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'You Know When the Men Are Gone,' Siobhan Fallon 

Her husband’s in Afghanistan. How does an Army wife fill the long wait?

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He'll be deploying soon. He’ll be gone for a while, so he’s fussing around the house, doing small chores, making sure she won’t have to worry. But she’s worrying anyhow. Crying a lot, too.

Siobhan Fallon’s novel, You Know When the Men Are Gone, provides a glimpse of what goes on in Army base housing tracts.

When you’re an Army wife living on a base like Fort Hood in Texas, you learn to get along with others, even though you might never see them again after this deployment. You’ll be moving in six months or a year or two — but that doesn’t mean you won’t baby-sit in a pinch. That doesn’t mean you won’t watch one another’s backs.

Sometimes, though, the Army does things you can’t do anything about, like when they send women to a Forward Operating Base: single women, near a platoon filled with lonely husbands. Sometimes, things happen and you just don’t want to know.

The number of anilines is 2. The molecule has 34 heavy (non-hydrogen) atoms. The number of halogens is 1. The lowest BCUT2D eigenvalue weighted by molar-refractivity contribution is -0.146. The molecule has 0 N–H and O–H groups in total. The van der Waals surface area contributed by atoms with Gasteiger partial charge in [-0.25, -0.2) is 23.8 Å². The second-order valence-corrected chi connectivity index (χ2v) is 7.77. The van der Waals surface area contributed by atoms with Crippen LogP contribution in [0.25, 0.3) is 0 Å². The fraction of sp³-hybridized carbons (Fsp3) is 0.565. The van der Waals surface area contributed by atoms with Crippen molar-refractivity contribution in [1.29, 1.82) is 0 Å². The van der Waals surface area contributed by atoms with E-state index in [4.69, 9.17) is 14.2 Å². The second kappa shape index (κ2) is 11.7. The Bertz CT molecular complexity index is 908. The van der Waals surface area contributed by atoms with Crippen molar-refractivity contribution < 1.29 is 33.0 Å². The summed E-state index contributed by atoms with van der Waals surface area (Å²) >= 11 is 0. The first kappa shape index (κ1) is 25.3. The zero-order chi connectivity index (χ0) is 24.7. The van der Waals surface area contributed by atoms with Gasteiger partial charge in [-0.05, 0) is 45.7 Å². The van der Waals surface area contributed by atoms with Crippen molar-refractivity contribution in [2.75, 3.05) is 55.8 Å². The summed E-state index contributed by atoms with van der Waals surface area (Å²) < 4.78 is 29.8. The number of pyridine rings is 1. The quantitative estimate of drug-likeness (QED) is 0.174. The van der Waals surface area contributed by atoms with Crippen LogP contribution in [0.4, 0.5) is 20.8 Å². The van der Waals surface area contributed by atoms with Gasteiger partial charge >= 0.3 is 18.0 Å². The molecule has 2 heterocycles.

And then there are the times you do want to know. You’d be interested in talking to the soldier whose life your husband saved before he was killed by an IED. You’d want to hear about your husband’s last minutes. You’d want to hang on to every memory you could.

He has his memories, too. Just a telephone call can keep him sane over there.

All the time, he’s thinking about his troops and himself, making sure that neither gets hurt. He’s dreaming about toilet paper, the kids, fresh socks balled up in a drawer, food that hasn’t been sitting on a truck for the last six months. He’s dreaming about a clean bed, too, and hoping that you’re not sharing one with somebody else….

The characters in this collection of short stories – each connected by the thinnest of threads – will put a lump in your throat after they’ve taken your breath away. Fallon lived at Fort Hood during her husband’s two tours of duty, so she created those characters with the voice of one who’s been there.

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